FIG. 15 illustrates the pressure control valve Cv which has a basically same structure as in the previously-described first embodiment. In this second embodiment, however, the pre-load adjuster Pa is not used and therefore, the three load sensing valves 47, 55 and 62 (see FIG. 5) mounted in the pressure control valve Cv to vary the braking characteristic during ride by two persons are replaced by adjusting screws 47', 55' and 62'. Therefore, the other structure is substantially the same as that shown in FIG. 5 and hence, corresponding members or components are identified by the same reference characters and the duplicated description is omitted.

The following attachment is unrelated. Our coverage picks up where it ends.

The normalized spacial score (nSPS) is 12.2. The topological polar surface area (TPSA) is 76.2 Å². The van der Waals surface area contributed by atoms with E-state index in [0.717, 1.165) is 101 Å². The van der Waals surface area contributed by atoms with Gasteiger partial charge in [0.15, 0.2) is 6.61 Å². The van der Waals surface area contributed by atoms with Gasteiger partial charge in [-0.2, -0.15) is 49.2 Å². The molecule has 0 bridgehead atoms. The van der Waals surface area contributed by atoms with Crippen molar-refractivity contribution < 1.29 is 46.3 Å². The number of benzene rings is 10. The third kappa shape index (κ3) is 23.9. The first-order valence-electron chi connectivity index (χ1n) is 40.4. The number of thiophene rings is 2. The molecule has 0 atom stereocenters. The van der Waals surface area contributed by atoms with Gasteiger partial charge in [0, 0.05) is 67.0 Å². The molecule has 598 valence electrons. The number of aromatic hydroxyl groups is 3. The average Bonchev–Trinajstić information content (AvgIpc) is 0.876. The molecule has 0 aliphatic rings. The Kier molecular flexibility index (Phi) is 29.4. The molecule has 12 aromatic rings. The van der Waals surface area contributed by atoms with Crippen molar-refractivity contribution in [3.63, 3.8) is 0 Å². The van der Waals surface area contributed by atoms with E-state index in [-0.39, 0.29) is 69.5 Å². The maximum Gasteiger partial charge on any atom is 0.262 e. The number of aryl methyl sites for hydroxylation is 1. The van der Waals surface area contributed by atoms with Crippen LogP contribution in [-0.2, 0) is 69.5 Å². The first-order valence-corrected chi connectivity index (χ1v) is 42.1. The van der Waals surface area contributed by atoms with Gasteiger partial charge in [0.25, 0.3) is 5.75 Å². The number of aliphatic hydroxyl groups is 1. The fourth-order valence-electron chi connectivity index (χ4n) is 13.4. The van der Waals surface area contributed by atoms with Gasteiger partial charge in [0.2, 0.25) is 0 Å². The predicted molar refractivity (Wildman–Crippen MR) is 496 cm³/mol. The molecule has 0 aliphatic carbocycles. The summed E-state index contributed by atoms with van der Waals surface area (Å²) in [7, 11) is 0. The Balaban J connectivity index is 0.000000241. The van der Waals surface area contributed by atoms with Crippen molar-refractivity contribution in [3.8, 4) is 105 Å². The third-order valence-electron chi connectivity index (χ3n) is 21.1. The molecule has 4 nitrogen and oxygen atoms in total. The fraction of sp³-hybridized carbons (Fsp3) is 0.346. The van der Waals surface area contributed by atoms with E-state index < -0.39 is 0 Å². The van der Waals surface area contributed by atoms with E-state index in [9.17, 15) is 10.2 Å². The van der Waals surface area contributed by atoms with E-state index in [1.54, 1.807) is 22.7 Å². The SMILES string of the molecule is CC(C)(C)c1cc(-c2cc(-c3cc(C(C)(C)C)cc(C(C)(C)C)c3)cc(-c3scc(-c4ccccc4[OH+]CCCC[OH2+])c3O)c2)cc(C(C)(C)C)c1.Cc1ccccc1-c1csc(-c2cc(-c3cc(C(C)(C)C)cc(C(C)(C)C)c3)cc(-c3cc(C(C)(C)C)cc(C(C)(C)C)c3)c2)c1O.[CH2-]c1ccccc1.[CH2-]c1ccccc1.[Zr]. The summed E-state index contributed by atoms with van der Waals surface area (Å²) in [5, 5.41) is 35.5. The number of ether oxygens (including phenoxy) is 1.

FIG. 16 illustrates a proportioning pressure reduction valve Pcv integrally formed in the second master cylinder Mc2. The proportioning pressure reduction valve Pcv has the same structure as that incorporated in the pressure control valve Cv in the previous first embodiment. More specifically, a casing 141 of the proportioning pressure reduction valve Pcv is provided with an input port 142 to which a hydraulic braking pressure from the second master cylinder Mc2 is supplied, and an output port 143 connected to the central pot P2 in the brake cylinder BcR of the rear wheel Wr. Further, a cylindrical proportional valve 147 is vertically movably disposed within a valve chest 144 defined in the casing 141 and biased upwardly by a valve spring 146 which is provided in a compressed manner between the proportional valve 147 and a spring seat 145. An auxiliary valve member 148 having its lower end abutting against the spring seat 145 and a cut valve 149 are disposed in an internal chamber 1472 provided in the proportional valve 147 and communicating with the input port 142 through an oil hole 1471. The cut valve 149 is biased in a closing direction thereof by a valve spring 150 which is provided in a compressed manner between the cut valve 149 and the auxiliary valve member 148.